November 30 2010
by Todd Hixon

The Back Waters of eCommerce

Internet retail sales are up 20% yr/yr for the four days after Thanksgiving, 2010.  Mobile web and commerce have unprecedented momentum, argues Mary Meeker in yet another excellent Internet Trends presentation.  [What a regret, by the way, that she is becoming a VC; it’s like Alice Rivlin joining Fox News.]

This has produced high-intensity conflict at the frontier of  eCommerce, e.g., Google is (rumored to be) splashing out gigabucks for GroupOn, (TechCrunch report here). Almost any major internet player you can name has a “flash commerce” offering now:  PayPal (eBay) has a new offering, and I just noticed this must-have on Amazon:

Amidst all this flash and hubbub, we see another trend in eCommerce that attracts us as investors.  eMerchants are getting traction in some of the last bastions of the retail world:  businesses that are complicated and regulated.  These are big markets, and they frequently have big profit pools concealed in them.  eMerchants are finding ways to penetrate and disrupt them.

Prescription pharmaceuticals are a good example: a complex, regulated, non-transparent business.  Until recently, selling drugs on the web made me think of “v1agra” e-mails and gray deals from Canada.  That is changing rapidly for two reasons.  First, the riff-raff are getting run out of Dodge:  the major search engines now refuse to sell clicks to pharmacies lacking the “VIPPS” certification from the U.S. board of pharmacy.  Second, it turns out that retailing of generic drugs, a $60B rapidly growing market in the U.S., is ripe for disruption.  Take Simvastatin as an example (a cholesterol management drug), one of the most frequently prescribed generics. For a 30 day supply, the consumer economics are:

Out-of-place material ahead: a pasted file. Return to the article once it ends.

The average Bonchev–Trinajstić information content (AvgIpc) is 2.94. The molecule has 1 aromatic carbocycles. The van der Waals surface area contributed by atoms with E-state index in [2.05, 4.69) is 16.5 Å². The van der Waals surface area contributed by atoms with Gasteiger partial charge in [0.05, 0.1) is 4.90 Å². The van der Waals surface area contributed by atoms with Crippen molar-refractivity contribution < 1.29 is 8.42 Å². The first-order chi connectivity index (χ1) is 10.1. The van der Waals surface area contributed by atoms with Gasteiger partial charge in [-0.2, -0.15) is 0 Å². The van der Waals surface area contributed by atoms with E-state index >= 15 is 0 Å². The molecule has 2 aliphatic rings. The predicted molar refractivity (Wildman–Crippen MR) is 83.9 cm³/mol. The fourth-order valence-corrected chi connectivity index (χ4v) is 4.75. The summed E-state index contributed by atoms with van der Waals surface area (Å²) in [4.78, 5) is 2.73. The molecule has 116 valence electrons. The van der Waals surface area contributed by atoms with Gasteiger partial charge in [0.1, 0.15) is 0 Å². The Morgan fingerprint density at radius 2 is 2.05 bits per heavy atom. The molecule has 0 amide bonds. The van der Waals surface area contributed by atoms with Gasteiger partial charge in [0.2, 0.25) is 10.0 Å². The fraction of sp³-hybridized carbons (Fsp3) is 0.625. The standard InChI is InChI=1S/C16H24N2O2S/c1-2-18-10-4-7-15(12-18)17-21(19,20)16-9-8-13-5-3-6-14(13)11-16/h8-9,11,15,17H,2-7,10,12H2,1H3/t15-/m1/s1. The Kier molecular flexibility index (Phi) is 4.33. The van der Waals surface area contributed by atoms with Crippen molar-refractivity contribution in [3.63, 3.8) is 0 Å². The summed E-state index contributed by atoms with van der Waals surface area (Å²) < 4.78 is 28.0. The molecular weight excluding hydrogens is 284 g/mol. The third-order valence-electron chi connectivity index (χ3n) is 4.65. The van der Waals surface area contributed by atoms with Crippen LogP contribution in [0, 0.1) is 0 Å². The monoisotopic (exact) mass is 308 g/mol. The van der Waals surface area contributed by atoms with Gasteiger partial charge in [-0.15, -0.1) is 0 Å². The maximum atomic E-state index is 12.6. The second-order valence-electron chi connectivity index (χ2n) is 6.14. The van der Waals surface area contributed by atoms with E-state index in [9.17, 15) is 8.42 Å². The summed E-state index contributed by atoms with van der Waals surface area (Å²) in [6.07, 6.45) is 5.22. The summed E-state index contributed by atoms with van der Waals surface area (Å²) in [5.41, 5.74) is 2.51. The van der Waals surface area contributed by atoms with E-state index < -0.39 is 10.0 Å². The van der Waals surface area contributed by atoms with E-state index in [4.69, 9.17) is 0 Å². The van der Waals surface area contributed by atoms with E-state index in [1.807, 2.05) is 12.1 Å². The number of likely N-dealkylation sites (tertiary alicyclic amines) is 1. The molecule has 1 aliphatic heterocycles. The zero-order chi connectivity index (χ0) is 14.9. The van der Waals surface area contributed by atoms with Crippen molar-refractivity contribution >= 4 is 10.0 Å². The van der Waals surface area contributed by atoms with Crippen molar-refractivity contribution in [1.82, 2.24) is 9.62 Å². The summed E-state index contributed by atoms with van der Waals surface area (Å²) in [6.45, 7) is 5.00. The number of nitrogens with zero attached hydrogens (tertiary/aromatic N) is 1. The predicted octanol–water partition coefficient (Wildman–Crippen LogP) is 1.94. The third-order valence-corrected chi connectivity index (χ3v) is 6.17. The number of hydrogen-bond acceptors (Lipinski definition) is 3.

* Source:

Enormous channel margin makes generic pharmaceuticals an attractive eCommerce play for sophisticated eMerchants who can work through the challenges of regulatory compliance and building consumer trust.  [The channel margins for branded drugs are almost zero, in contrast.  One can only guess how that came to be.]  And, there are many customers who care about drug prices:  uninsured, under-insured, high-copay, high-deductible, Medicare donut-hole, etc.  The Wall Street Journal recently reported that the percentage of prescriptions abandoned (usually due to cost) about doubled in the last three years (article here).

We’ve not invested in a legitimate pharmaceutical eMerchant, but we are interested.  We have invested in two other companies that are developing complex eCommerce categories and have the potential to disrupt large businesses:

  • Moda Operandi sells premier fashion merchandise ahead of the season at full price to women around the world who want complete selection and unique looks.
  • MyWinesDirect sells high-quality, reasonably priced wine legally, direct to 80% of the U.S. population.  It’s business model delivers both good value and good margin by removing middlemen.

E Commerce is a big ocean. There are more billion dollar businesses to be built by fishing the quiet lagoons that the first wave left behind.


December 1 2010
by Alex Murphy


I especially like your last point. With companies ready to pivot on an early signal from customers, markets and customer / retailer problems that were teed up to be solved are left behind for the next generation of businesses by the first generation chasing cash flow and the elusive brass ring in a different lagoon.

December 14 2010
by dotcomweavers

Year to Year the usage of Ecommerce increases gradually and the purchase on online increases aswell. Anyway thanks for sharing the Valuable information.

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